Professor Shi Xue Dou and Professor Hua Kin Liu are pictured in their graduation gowns and caps, against a UOW wall. Photo: Paul Jones

Husband and wife both honoured with Emeritus Professorships

Husband and wife both honoured with Emeritus Professorships

Professor Shi Xue Dou and Professor Hua Kun Liu recognised for immense contribution to materials science research at UOW

Husband and wife team – Distinguished Professor Shi Xue Dou AM and Distinguished Professor Hua Kun Liu AM – were both awarded Emeritus Professorships after extraordinary lives, extraordinary careers and an extraordinary contribution to the University of Wollongong (UOW) that does not end with formal retirement.

The couple have been married for 55 years, so it seems fitting that they would be honoured on the same day, Monday, 2 May, in the same afternoon graduation ceremony at UOW’s Wollongong campus.

Born into poverty in a remote village of north-eastern China, Professor Dou has described the hardship of his youth as “beyond comprehension”.

“My mother often warned me, ‘If you just want to play and waste your time you will regret for all your life’,” Professor Dou said.

“So, my life-long motto is to be an endeavour, fighting very hard all the way from primary school to PhD study overseas with very a small percent that can get through each step.” 

The crowning glory of Professor Dou’s career was to be the founding director and guiding light of the Institute for Superconducting and Electronic Materials (ISEM) from 1994 until 2019.

Professor Liu founded the internationally renowned energy materials research program within ISEM and has developed a national and international outstanding and most influential group.

Both Professor Dou and Professor Liu – midway through their respective second term as Distinguished Professors – retired early in September last year in order to allow the University to spend their salaries on research.

“When COVID-19 suddenly struck two years ago some young contract fellows faced jobless threat,” Professor Dou said.

“We decided to relinquish two years and four months’ salary package of $1m to save some researchers’ jobs.”

Professor Shi Xue Dou with Vice Chancellor Professor Patricia Davidson, both wearing graduation gowns and caps. Photo: Paul Jones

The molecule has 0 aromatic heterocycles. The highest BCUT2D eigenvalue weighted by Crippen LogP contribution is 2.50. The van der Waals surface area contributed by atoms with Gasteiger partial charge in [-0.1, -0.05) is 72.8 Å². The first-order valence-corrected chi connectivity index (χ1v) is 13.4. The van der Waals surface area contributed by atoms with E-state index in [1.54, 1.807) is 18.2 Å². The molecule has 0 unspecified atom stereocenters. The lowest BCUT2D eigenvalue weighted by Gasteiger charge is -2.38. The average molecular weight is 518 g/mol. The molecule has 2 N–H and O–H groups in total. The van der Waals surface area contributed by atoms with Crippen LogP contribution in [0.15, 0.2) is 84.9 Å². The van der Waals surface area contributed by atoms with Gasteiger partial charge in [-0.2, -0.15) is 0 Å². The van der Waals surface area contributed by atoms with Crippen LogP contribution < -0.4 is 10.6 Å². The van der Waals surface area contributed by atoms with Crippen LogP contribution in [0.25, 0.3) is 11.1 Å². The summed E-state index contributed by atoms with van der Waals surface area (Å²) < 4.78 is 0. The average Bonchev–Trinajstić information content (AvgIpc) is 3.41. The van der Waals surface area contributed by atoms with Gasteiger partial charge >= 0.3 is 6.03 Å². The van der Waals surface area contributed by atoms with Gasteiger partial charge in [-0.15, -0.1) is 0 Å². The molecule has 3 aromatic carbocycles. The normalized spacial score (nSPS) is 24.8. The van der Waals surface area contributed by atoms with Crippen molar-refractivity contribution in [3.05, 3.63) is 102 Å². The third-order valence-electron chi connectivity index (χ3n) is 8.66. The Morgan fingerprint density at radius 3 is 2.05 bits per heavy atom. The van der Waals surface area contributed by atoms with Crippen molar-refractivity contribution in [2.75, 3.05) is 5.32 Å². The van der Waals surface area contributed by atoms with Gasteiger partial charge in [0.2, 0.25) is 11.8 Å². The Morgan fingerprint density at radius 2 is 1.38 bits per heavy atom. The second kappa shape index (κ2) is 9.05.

UOW Vice-Chancellor Professor Patricia Davidson with Emeritus Professor Shi Xue Dou. 

They both continue to work, for free, almost full-time for the UOW.’ 

ISEM has been an astonishing success since it was founded, contributing:

  • 46 per cent to UOW’s Nature Index Ranking score,
  • 50 per cent of its top 1 per cent highly cited publications (2017- 2020),
  • 83 per cent of the highly cited researchers (2020) to UOW,
  • educated 240 PhDs to completion, among which more than 100 won national-level talent plans (including 80 ARC Fellowships).

Professor Dou has focused his research on energy storage materials and electronic materials, as well as their applications for commercialization and industry transformation. 

His pioneering work in this field has had a significant and sustained impact on both the scientific community and industry.

“My father repeatedly taught me that ‘Always try to give more to others than you get from’,” Professor Dou said.

“In John F Kennedy’s famous words: ‘Ask not what the country can do for you –ask what you can do for the country’. This spirit has been throughout my life. 

“My wife and I got the best love and support from our parents and people from two countries while we cannot return all to them, however we have passed their love to our next generation including our fellows and students.”

A survivor of China’s Cultural Revolution in the 1960s, Professor Liu grew up in a professional family in north-eastern China.

After graduation, she was sent to work in rice paddies and in an oil refinery as part of a campaign for re-education of intellectuals.

“I remember that it was so cold both day and the night and we had very little heating in the university farm,” she said.

Professor Liu and Professor Dou came to Australia to work at UNSW in 1986, before they were head-hunted by UOW.

“Although UOW was smaller, we were promised more space and the freedom to do our research. It was a good move,” she said.

Professor Hua Kun Liu with Vice Chancellor Professor Patricia Davidson, both wearing graduation gowns and caps. Photo: Paul Jones

UOW Vice-Chancellor Professor Patricia Davidson with Professor Hua Kun Liu. 

Since joining UOW in 1994, Professor Liu has played a significant role in raising the profile of Australia’s research in energy storage materials.

During her time at UOW, she has mentored, supervised and co-supervised 95 PhD students, 40 Postdoctoral Fellows and numerous visiting Fellows to completion.

Working in lithium-ion battery development, Professor Liu’s energy materials research group became one of the top research groups in the world in that field.

Leading pioneering work on new battery systems she was awarded four successive highly competitive Australian Research Council (ARC) Australian Professorial Fellowships from 1994-2010.

Her team’s research developed significant breakthroughs in the development of innovative technologies for a new generation of clean energy applications, aimed at achieving high energy density, high-power density and long cycle life lithium-ion batteries for electric vehicles.

As well as fundamental investigations into the electrochemical and physical properties of energy materials, she successfully commercialised several innovations, applied in industry, from her laboratory 

Professor Dou and Professor Liu have been married for 55 years.